Two young African-American ladies of pleasure turn the tables on unsuspecting boyfriends in this glib debut with a truly astonishing twist.
Five months after a dramatic shootout that has left her disfigured and emotionally raw, Celess recalls the spectacular year of 2001, when she came out as a wildly successful hustler on the streets of Philly. Impatient with school and eager to make money on their own, Celess and her high-school pal Tina learn how to “use what you got to get what you want”—namely, their youthful good looks to snag “the biggest ballers out there.” On the party circuit, Celess soon attracts three regular clients who pay her increasing luxuries in exchange for sex: O, a handsome (and married) bisexual who’s running illegal drugs; James, a skinny basketball star with whom sex is the best; and Tariq, a realtor from New Jersey, who buys Celess a condo of her own. Very early on, however, we learn that Celess (named after the child of her first lover) and Tina are really men who pass for women. A good deal of the narrative is devoted to how Celess manages to pull this off—dressing in outrageously expensive, designer outfits, taping herself firmly up, ingesting hormones and vitamins, making sure her clients’ hands don’t roam while offering herself anally, etc. (No one here uses condoms, by the way.) Some of the men actually don’t mind when, inevitably, they learn her true sex, but Tina is beaten up and eventually murdered by angry, horrified suckers. Touchingly, Celess tells her sad story in hindsight, after the harm is done and there is a real chance for her to start a new and better life.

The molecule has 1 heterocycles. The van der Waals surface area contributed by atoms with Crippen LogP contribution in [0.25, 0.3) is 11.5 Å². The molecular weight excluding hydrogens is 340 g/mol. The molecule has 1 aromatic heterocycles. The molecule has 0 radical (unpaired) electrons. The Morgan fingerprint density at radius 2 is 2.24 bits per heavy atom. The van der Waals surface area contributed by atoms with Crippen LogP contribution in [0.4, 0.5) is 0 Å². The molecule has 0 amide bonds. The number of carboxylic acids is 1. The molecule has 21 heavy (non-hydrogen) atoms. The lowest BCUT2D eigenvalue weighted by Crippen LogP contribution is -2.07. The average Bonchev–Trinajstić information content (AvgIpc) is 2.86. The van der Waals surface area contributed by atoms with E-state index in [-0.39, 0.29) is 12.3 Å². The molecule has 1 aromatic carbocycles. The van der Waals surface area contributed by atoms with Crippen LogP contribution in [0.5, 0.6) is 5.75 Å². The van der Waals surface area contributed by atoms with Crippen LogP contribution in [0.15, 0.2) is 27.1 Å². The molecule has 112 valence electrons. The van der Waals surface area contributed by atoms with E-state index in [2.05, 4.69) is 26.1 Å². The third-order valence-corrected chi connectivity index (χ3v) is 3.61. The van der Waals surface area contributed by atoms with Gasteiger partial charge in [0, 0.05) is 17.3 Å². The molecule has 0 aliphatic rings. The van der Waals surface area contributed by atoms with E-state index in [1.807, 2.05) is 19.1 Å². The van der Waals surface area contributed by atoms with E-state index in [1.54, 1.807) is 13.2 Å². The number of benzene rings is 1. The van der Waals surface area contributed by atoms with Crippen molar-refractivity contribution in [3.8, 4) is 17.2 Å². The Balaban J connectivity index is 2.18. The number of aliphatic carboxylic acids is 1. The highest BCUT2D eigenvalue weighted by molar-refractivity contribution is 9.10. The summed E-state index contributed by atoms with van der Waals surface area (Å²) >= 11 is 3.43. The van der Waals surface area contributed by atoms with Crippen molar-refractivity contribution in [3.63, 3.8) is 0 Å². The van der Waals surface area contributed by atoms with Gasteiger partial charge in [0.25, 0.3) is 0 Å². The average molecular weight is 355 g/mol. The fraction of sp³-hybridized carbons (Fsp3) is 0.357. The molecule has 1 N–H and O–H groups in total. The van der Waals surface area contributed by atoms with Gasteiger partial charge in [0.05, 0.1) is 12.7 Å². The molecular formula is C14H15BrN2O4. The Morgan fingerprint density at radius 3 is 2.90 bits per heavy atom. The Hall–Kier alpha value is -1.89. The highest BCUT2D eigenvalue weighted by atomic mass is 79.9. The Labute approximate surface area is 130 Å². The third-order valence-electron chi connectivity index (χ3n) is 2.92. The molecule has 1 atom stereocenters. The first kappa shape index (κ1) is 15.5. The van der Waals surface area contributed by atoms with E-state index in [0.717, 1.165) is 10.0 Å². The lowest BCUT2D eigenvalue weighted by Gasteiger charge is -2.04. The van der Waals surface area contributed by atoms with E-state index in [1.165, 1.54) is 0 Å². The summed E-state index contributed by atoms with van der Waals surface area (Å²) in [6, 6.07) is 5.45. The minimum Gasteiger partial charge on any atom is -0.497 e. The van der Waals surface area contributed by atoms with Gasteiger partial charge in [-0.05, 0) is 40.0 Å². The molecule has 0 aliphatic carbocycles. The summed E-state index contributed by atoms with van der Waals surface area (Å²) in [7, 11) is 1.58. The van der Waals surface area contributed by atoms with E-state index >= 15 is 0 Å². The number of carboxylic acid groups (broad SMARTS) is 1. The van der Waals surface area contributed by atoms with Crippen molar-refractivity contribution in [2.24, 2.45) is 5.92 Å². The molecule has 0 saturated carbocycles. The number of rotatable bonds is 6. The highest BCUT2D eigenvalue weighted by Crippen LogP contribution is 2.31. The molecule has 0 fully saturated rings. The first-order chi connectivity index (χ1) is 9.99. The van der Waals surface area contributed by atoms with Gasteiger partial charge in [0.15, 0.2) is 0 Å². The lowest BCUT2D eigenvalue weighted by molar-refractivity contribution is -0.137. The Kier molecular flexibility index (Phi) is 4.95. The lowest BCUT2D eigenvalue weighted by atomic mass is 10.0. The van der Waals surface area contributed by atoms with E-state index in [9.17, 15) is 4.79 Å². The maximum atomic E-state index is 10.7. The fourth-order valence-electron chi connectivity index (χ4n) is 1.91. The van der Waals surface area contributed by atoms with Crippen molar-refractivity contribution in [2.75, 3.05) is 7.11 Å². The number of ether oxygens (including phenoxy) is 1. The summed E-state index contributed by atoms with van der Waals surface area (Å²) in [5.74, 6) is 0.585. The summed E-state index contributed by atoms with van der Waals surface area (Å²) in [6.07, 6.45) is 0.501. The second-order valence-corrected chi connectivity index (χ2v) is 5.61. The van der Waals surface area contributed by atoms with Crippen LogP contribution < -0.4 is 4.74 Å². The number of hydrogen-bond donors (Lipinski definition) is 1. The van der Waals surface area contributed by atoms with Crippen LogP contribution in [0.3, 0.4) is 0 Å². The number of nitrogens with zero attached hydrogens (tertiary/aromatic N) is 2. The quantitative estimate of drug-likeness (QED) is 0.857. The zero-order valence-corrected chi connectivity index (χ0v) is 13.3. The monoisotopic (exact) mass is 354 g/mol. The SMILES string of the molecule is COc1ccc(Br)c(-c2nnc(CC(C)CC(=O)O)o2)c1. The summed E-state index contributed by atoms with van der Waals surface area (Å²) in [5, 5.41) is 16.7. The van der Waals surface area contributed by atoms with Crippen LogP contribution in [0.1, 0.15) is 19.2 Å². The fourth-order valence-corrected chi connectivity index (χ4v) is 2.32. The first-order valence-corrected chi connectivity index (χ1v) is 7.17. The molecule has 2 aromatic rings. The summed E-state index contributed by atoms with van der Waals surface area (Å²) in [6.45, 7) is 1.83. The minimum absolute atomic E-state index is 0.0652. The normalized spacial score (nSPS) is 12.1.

Thin and glitzy, but bizarrely affecting in its way.